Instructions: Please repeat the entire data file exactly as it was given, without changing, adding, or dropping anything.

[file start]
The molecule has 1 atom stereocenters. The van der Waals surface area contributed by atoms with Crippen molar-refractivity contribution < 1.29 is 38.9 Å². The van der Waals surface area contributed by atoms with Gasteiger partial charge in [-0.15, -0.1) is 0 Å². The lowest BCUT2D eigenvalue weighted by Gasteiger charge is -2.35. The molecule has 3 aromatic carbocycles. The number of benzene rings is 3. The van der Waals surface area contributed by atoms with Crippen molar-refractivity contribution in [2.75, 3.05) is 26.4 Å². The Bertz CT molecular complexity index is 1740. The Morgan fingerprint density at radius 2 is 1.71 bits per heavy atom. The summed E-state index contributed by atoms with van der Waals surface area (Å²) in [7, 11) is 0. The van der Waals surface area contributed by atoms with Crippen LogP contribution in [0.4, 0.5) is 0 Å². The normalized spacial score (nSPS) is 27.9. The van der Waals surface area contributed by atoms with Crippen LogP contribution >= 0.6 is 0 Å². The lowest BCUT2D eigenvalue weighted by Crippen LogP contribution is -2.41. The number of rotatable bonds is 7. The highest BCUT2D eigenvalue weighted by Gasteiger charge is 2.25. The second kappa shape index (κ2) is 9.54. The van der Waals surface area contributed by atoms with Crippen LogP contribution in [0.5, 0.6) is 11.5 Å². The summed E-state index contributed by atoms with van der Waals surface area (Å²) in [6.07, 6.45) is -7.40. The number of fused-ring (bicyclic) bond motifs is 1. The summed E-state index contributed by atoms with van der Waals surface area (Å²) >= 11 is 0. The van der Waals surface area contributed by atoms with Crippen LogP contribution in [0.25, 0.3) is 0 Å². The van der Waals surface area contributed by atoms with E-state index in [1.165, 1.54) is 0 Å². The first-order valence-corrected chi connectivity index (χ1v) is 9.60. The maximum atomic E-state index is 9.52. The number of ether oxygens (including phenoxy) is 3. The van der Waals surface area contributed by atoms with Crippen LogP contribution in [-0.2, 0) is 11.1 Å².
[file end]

The molecule has 1 atom stereocenters. The van der Waals surface area contributed by atoms with Crippen molar-refractivity contribution < 1.29 is 38.9 Å². The van der Waals surface area contributed by atoms with Gasteiger partial charge in [-0.15, -0.1) is 0 Å². The lowest BCUT2D eigenvalue weighted by Gasteiger charge is -2.35. The molecule has 3 aromatic carbocycles. The number of benzene rings is 3. The van der Waals surface area contributed by atoms with Crippen molar-refractivity contribution in [2.75, 3.05) is 26.4 Å². The Bertz CT molecular complexity index is 1740. The Morgan fingerprint density at radius 2 is 1.71 bits per heavy atom. The summed E-state index contributed by atoms with van der Waals surface area (Å²) in [7, 11) is 0. The van der Waals surface area contributed by atoms with Crippen LogP contribution in [0.4, 0.5) is 0 Å². The normalized spacial score (nSPS) is 27.9. The van der Waals surface area contributed by atoms with Crippen LogP contribution >= 0.6 is 0 Å². The lowest BCUT2D eigenvalue weighted by Crippen LogP contribution is -2.41. The number of rotatable bonds is 7. The highest BCUT2D eigenvalue weighted by Gasteiger charge is 2.25. The second kappa shape index (κ2) is 9.54. The van der Waals surface area contributed by atoms with Crippen LogP contribution in [0.5, 0.6) is 11.5 Å². The summed E-state index contributed by atoms with van der Waals surface area (Å²) in [6.07, 6.45) is -7.40. The number of fused-ring (bicyclic) bond motifs is 1. The summed E-state index contributed by atoms with van der Waals surface area (Å²) >= 11 is 0. The van der Waals surface area contributed by atoms with Crippen LogP contribution in [0.25, 0.3) is 0 Å². The van der Waals surface area contributed by atoms with E-state index in [1.165, 1.54) is 0 Å². The first-order valence-corrected chi connectivity index (χ1v) is 9.60. The maximum atomic E-state index is 9.52. The number of ether oxygens (including phenoxy) is 3. The van der Waals surface area contributed by atoms with Crippen LogP contribution in [-0.2, 0) is 11.1 Å².